In yesterday’s post, we discussed the idea that using artificial intelligence (AI) or big data in the recruiting process doesn’t eliminate problems with discrimination and bias. Perhaps counter-intuitively, these methods can actually emphasize bias if we’re not careful because the machine doesn’t know any better. It can only assess the (often imperfect) traits it is told to look for. With that being said, all is not lost. We can reduce this risk.
AI Recruiting Discrimination Is Not Inevitable
After reading yesterday’s article and seeing the Amazon example of unintentional recruiting discrimination with AI, we can see the ease at which unintentional and harmful bias can remain even when humans are not making decisions directly. Eliminating discrimination in hiring may seem all but hopeless, but it’s not.
It is, however, still incredibly difficult.
Despite our best intentions, workplaces often end up skewed in ways that disadvantage specific groups. This may mean we cannot use past performance at the organization as a factor for the AI algorithm to consider when assessing the likelihood of future success. That is clearly a hindrance.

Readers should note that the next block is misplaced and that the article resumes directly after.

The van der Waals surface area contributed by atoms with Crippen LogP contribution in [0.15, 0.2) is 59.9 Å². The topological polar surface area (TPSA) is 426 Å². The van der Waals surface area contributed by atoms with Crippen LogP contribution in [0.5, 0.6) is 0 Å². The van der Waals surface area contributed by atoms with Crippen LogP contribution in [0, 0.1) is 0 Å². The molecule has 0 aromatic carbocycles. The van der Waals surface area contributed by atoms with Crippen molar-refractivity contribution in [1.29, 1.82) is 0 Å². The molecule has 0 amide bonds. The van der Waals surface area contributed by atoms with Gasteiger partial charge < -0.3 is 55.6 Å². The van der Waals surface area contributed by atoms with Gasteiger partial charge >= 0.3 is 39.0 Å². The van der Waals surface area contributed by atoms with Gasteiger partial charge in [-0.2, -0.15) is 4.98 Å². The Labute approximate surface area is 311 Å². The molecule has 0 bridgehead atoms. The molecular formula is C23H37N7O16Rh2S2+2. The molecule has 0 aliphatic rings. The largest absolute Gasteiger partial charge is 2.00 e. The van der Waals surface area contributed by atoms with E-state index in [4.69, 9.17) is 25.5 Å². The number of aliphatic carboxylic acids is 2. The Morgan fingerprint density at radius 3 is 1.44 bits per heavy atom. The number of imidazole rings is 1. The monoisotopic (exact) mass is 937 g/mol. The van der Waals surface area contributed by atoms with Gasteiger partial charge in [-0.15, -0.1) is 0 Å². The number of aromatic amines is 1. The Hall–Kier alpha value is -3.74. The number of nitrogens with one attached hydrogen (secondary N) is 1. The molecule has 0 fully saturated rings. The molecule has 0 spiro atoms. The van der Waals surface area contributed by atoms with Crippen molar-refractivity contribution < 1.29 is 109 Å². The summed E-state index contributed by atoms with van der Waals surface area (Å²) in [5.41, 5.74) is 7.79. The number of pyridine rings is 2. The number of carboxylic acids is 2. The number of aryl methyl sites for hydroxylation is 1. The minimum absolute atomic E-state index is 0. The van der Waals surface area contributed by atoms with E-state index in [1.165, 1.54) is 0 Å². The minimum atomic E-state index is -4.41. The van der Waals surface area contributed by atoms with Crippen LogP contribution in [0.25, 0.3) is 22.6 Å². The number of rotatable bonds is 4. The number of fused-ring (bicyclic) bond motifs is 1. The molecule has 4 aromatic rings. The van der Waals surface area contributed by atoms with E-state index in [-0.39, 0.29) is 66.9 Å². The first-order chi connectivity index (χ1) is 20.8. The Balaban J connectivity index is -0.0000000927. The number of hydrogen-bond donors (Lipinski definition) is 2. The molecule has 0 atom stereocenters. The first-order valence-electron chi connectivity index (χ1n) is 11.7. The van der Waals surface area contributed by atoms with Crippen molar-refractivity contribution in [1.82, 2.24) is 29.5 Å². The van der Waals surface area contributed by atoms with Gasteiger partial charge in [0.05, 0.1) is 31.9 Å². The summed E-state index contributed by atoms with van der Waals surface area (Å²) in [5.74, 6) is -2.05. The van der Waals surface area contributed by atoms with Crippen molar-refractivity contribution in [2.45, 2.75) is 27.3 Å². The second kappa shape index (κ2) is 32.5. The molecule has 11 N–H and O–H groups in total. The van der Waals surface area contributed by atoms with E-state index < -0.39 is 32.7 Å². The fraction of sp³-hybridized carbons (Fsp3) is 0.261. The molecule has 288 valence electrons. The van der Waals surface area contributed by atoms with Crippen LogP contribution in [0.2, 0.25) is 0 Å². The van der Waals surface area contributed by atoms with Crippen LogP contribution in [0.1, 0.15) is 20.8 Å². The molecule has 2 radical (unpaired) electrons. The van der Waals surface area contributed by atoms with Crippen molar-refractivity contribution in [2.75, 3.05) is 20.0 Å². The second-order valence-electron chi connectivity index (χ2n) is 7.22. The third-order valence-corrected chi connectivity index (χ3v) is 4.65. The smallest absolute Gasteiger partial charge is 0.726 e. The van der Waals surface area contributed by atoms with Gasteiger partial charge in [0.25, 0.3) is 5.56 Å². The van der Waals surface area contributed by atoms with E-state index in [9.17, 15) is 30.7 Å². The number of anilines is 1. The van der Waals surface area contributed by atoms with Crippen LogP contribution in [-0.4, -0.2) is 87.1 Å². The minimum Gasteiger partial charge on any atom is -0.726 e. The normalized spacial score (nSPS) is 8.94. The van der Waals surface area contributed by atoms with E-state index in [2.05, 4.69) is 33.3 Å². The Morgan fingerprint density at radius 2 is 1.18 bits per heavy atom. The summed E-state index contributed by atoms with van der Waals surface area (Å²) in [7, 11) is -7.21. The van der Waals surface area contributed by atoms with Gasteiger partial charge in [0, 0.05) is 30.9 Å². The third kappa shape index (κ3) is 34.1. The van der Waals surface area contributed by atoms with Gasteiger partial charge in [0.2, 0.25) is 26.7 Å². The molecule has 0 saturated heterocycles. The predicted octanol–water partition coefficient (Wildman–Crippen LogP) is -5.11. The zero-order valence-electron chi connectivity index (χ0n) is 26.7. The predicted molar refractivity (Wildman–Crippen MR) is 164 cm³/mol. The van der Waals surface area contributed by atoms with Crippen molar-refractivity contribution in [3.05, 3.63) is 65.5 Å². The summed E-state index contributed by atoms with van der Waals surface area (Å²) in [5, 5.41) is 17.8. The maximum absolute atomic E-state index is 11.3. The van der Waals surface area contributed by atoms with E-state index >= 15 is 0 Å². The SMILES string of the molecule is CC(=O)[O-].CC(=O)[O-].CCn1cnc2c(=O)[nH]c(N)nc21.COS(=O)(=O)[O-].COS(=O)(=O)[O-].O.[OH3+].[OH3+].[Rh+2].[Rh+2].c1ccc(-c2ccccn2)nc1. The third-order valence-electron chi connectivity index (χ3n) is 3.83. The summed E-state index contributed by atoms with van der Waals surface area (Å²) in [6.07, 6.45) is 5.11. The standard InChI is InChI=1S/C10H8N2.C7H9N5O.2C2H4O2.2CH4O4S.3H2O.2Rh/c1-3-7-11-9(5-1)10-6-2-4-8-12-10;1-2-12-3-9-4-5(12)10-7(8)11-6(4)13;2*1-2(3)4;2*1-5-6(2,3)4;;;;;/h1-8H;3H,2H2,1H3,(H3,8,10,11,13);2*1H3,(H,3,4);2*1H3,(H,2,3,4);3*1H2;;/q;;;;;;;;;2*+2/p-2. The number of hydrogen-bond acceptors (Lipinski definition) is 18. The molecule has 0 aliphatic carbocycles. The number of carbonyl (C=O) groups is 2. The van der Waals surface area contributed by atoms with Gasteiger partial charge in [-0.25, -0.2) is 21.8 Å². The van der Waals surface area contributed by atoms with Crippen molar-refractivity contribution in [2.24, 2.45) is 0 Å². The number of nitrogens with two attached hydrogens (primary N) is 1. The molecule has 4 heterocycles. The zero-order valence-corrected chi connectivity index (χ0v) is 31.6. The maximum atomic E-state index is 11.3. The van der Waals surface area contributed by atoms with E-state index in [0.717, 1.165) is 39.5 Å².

The key is finding a way to give the AI inputs that do not already have bias baked in at the outset. And proactively looking for it and eliminating it when it happens anyway, as it likely will.
We do have options. We can reexamine our basis for making hiring decisions. Experience and education are only part of the picture when determining whether or not an individual may perform well in the organization. Other things like soft skills, problem-solving abilities, personality, emotional intelligence, and motivation can be factored in—and using more comprehensive data can yield better results.
In other words, we need to add in more data points—ones that do not rely solely on historic hiring patterns or existing personnel as their foundation. By doing this, we can move toward having more data that is less likely to reemphasize our existing internal unintentional biases. But it’s still not foolproof; we still have to tell the program what to value in a way that is not going to be discriminatory anyway.
Additionally, we can combat bias by auditing the system frequently. Organizations need to check and recheck the output to look for and address any biases that are found. Consider both auditing internally and with a neutral outside party. Another option is to allow the actual algorithm to be public; this scrutiny would be difficult but could help uncover problems faster.
AI could help us address the issue of discrimination in the recruiting process, but it won’t do it without a concerted effort to improve the inputs and systematically check and improve the results.